One hundred years before Rosa Parks' experiences with segregated transportation, Elizabeth Jennings fought her own battle with the segregated streetcars in New York City. While black men and women were free in many parts of the north at this time, there was still a lot of fear because of the practice of slavery in the south. Jennings was a "respectable woman" who attempted to ride a street car to her church with a friend. At the time, the practice was that blacks could ride the "white" streetcars at the discretion of the conductor. If other riders complained, the person would have to take a "Jim Crow" car, which might not have as direct a route. In Jennings' case, there were no riders who complained, but the conductor did not want to let her on. When Jennings voiced her complaints and demanded to be allowed to ride, the conductor drove her to a police station to have her arrested. Her case went to court, where she was defended by the future president Grover Cleveland, who was a new lawyer at the time. This very obscure bit of history was very thoroughly researched by the author, the many sources used are listed in a bibliography and have footnotes. Some of the newspaper articles are included alongside the text. The afterword on how Hearth came to investigate this case is interesting as well.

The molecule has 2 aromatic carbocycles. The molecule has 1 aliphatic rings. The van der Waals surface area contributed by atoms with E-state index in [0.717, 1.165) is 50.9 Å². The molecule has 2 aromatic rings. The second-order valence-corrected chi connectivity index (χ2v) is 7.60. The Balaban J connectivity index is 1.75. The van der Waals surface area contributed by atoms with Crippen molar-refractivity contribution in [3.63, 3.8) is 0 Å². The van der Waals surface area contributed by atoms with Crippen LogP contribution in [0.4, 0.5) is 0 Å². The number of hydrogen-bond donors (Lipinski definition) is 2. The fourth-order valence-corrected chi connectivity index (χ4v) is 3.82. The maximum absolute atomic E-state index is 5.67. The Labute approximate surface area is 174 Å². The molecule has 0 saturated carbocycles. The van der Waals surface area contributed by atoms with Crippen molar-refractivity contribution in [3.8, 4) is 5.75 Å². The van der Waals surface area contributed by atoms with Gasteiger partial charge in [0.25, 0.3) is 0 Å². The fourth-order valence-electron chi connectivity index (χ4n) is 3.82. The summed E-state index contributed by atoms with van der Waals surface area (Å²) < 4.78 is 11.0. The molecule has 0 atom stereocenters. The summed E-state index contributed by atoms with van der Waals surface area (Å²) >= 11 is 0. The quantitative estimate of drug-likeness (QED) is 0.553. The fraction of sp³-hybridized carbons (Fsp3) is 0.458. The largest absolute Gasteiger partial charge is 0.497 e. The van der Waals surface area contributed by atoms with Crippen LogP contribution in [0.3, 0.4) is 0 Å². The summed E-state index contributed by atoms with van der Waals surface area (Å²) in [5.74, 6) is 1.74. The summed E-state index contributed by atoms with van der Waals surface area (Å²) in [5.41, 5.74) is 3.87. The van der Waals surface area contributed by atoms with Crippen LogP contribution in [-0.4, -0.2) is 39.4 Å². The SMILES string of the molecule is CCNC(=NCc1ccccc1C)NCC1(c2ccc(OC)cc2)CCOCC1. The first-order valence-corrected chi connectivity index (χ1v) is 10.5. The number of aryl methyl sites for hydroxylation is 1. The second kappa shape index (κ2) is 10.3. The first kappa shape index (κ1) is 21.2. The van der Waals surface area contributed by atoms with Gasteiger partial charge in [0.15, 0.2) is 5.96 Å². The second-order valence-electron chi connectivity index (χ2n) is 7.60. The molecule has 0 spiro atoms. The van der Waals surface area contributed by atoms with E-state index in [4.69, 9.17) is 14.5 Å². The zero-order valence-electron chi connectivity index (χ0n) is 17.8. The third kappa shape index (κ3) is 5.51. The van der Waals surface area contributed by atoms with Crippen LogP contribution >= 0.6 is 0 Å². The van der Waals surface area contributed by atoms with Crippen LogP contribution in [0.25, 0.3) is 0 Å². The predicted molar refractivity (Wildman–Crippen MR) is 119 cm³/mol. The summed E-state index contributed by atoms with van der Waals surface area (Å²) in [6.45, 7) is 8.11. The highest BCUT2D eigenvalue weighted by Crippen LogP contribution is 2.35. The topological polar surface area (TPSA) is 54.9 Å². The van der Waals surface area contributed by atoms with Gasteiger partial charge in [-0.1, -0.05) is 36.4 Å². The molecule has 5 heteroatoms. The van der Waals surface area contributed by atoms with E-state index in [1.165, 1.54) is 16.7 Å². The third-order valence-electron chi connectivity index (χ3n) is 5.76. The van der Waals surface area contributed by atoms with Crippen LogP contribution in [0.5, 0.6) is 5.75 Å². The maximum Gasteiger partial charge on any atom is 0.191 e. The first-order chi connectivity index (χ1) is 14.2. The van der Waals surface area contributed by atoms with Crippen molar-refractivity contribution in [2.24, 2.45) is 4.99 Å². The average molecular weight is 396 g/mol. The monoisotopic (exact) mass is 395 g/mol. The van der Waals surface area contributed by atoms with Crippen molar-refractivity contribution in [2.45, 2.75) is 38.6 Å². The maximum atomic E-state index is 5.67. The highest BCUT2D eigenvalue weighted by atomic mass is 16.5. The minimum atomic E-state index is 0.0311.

Strengths: This was just long enough to cover the pertinent information while still being interesting and compelling. Sometimes, middle grade nonfiction gets to be too involved to keep readers' interest. Hearth gives a good background of what life was like for different groups of people at the time. I really enjoyed this one, and think it is important for young readers to understand what life was like in the past. If I polled my students, I would guess that most of them are of the opinion that ALL black people in 1854 were slaves.
Weaknesses: The cover of this is not great, and I might want to take a look at a print copy to see how the pages are set up before purchasing.
What I really think: We need a lot more interesting, narrative nonfiction about topics like this!
" said.

" Note: I accessed a digital review copy of this book through Edelweiss. " said.